3
$\begingroup$

This YouTube video shows a very interesting effect.

What is the underlying science?

I have recently started studying Fourier theory and DSP, and and trying to understand what is going on in terms of the material I've been learning. I would like to understand this from as many angles as possible.

For example, at 0:39 the signal forms two lines moving against one another, and shortly before that I can clearly see two sine waves in the signal.

This reminds me of the illustrations at http://www.dspguide.com/ch3/2.htm

PS not quite sure how to tag this

$\endgroup$
  • $\begingroup$ see: en.wikipedia.org/wiki/Pendulum_(mathematics). note that each pendulum have different "rod" size and thus different oscillation $\endgroup$ – Dov Mar 8 '12 at 10:48
  • $\begingroup$ Can someone edit the link in the above comment? The closing ) should be part of the link $\endgroup$ – P i Mar 8 '12 at 14:30
8
$\begingroup$

As was pointed out in a comment above, this is a simple consequence of the dynamics of a pendulum. There's nothing particularly signal-processing-related about this problem, just some simple physics and trigonometry.

For a pendulum that is displaced from its angular equilibrium point by an angle of $\theta_0$ with an angular velocity of $\omega_0 = 0$ at $t = 0$, for small initial angles, the motion of the pendulum can be approximated by simple harmonic motion:

$$ \theta(t) = \theta_0 \cos\left(\sqrt{\frac{g}{l}}t\right) $$

where $g$ is the magnitude of the force of gravity and $l$ is the length of the pendulum. In the video, a number of pendulums of varying lengths are given an approximately equal initial displacement $\theta_0$ and released simultaneously. Once they are released, each pendulum traces out a path whose displacement angle is a sinusoid with frequency related to the pendulum's length. The lengths were carefully chosen to give the interesting visual effect that you see in the video; the frequencies of the sinusoids are multiples of some fundamental frequency, so for particular values of $t$, they line up in interesting ways.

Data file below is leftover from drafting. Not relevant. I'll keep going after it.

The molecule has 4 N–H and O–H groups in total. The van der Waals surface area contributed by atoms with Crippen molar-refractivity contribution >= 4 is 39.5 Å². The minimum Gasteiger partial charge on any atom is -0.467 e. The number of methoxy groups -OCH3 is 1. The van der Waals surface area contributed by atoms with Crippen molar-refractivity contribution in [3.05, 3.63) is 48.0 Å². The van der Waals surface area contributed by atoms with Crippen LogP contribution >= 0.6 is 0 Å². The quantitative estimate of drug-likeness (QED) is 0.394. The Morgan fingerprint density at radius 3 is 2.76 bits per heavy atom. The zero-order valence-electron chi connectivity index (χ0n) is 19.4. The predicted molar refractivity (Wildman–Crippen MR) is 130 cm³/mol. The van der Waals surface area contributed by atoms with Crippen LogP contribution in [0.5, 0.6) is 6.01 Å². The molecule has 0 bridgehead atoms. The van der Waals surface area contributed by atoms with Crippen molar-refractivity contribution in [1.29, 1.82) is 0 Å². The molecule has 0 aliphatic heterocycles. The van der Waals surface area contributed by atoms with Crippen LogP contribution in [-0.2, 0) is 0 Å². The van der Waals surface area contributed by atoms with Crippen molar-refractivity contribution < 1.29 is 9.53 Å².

You'll notice toward the end, all of the balls "line up" again; this is because each of the sinusoids that describe their motion have moved through an integer number of periods, so the balls are back at a common angular displacement. If there were no effects of friction, air resistance, etc., the oscillation would continue, with the same patterns repeating indefinitely.

$\endgroup$
  • $\begingroup$ Thanks for the answer -- I kind of realised that each ball is like a sinusoidal oscillator of k*f_0, where k might run from 50 to 75 or something, which is sounding a lot like Fourier decomposition... $\endgroup$ – P i Mar 8 '12 at 14:33
  • $\begingroup$ Of course it's signal processing related. It's a discrete-time sine wave frequency sweep which bounces off the Nyquist frequency and aliases back to DC. :) $\endgroup$ – endolith Mar 8 '12 at 14:38
  • $\begingroup$ @endolith: I agree. It's just the physics that aren't really DSP-related. It's a really neat demo that can be used to teach a lot of signal processing concepts, though. Makes me want to try to build one with my kids. $\endgroup$ – Jason R Mar 8 '12 at 15:09
  • $\begingroup$ @endolith, RIGHT! Now we are getting somewhere! Would you be up for elaborating on that in a separate answer? Forget the physics, I'm interested in how this can teach signal processing concepts -- how much DSP can be learned through this demonstration? $\endgroup$ – P i Mar 8 '12 at 21:19

Your Answer

By clicking “Post Your Answer”, you agree to our terms of service, privacy policy and cookie policy

Not the answer you're looking for? Browse other questions tagged or ask your own question.